Using rendering and animation software, one can create, as in the classical painting, the objects that really cannot ever exist. The limitation of the background, which is usually a static image, requires a feeling of unifying the lighting of that image with the lighting of the scene generated by the computer, that can be changed. Searching for the right vantage point, choosing the field of view, and adjusting the lights, resembles photographic work. It is possible to check lots of different settings in a short time, adjusting numerous parameters - but, the feeling is crucial! One needs lots of intuition and experiment to achieve certain visual goals. Assigning the sponge texture to the pillars, and human skin to the ground, are some examples of such effects.

The true touch of the author, however, can be seen in the use of image processing sofwares, creating the final touch. There, the sense of atmosphere and wholeness is imperative. Lots of tools that allow postprocessing of contrast, brightness, sharpness, and other features of the whole image, or just a part of it, create numerous possibilities. Except basic effects, common to almost all the softwares of this kind, there are lots of plugins, that supplement the basic software wonderfully.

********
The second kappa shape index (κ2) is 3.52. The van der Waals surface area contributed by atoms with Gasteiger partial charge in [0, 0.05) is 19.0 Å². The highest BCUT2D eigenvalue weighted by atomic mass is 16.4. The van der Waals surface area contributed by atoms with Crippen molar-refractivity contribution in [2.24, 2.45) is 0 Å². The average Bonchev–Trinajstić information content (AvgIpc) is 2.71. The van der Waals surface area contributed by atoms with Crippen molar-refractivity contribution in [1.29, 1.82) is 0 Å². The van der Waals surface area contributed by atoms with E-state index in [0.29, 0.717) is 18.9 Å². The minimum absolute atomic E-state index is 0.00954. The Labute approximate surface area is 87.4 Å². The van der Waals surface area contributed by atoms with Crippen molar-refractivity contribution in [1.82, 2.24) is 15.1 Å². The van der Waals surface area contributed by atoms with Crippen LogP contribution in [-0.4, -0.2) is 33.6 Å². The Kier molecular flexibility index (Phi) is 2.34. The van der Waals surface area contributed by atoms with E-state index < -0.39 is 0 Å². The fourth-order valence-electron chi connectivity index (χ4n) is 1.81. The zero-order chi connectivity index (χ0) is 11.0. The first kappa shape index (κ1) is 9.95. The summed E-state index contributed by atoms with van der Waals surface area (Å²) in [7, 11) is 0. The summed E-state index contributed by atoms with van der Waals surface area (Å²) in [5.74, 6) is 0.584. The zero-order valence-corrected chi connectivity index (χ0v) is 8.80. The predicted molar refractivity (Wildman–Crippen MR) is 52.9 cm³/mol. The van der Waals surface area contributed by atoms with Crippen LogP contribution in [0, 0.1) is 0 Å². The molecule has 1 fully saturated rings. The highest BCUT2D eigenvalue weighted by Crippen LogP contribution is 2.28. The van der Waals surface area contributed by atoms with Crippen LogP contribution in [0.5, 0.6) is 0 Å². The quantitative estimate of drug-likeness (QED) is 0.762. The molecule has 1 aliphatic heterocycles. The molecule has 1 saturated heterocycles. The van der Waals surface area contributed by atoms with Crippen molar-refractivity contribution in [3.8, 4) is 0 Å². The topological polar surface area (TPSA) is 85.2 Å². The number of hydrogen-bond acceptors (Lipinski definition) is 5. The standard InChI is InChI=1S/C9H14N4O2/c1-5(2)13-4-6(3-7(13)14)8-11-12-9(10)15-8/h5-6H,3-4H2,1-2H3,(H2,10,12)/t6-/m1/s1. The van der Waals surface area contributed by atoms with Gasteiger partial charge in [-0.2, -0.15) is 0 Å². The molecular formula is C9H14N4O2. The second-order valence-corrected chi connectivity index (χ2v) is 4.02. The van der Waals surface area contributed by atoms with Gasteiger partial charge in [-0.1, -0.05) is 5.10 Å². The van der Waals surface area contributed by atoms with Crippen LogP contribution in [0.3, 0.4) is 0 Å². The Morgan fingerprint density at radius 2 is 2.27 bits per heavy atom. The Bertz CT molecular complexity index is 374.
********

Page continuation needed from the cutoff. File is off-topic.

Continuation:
Any artistic creation is a fight with the white canvas, that has no end and no result, contrary to the craftmanship that has a definite result. The wish to show an image to others, and the existence of the audience itself, is the essence of any artistic work. The image as a final product of this creative fight in this case is just a picture on the computer monitor, gone with the power off. These images can last only transferred to a hardcopy device, such as color printers and slide makers, whose performance is even today enough for creating exhibition material, and getting better all the time. Using computers, the artists can present their creations to the audience in a new way. The internet, the global way of communicating and exchanging information, can be used for sending and exhibiting the images without the loss of quality, in minutes between the continents. The number of people that can see the images is infinitely larger than in any other way of presentation. Classic and virtual galleries shall yet coexist for some time, because, despite user friendly operating systems and the increasing ease of use of the software, the computers still require a certain amount of technical knowledge. In the world of art they are established as powerful graphic design tools, but not as a pure painting instruments yet. The time comes when, simultaneously with the further democratization of the personal computer, painters will realize that a powerful studio is there, close by, and the future has just begun ...

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entering the glass city...
Kolja Tatic, '98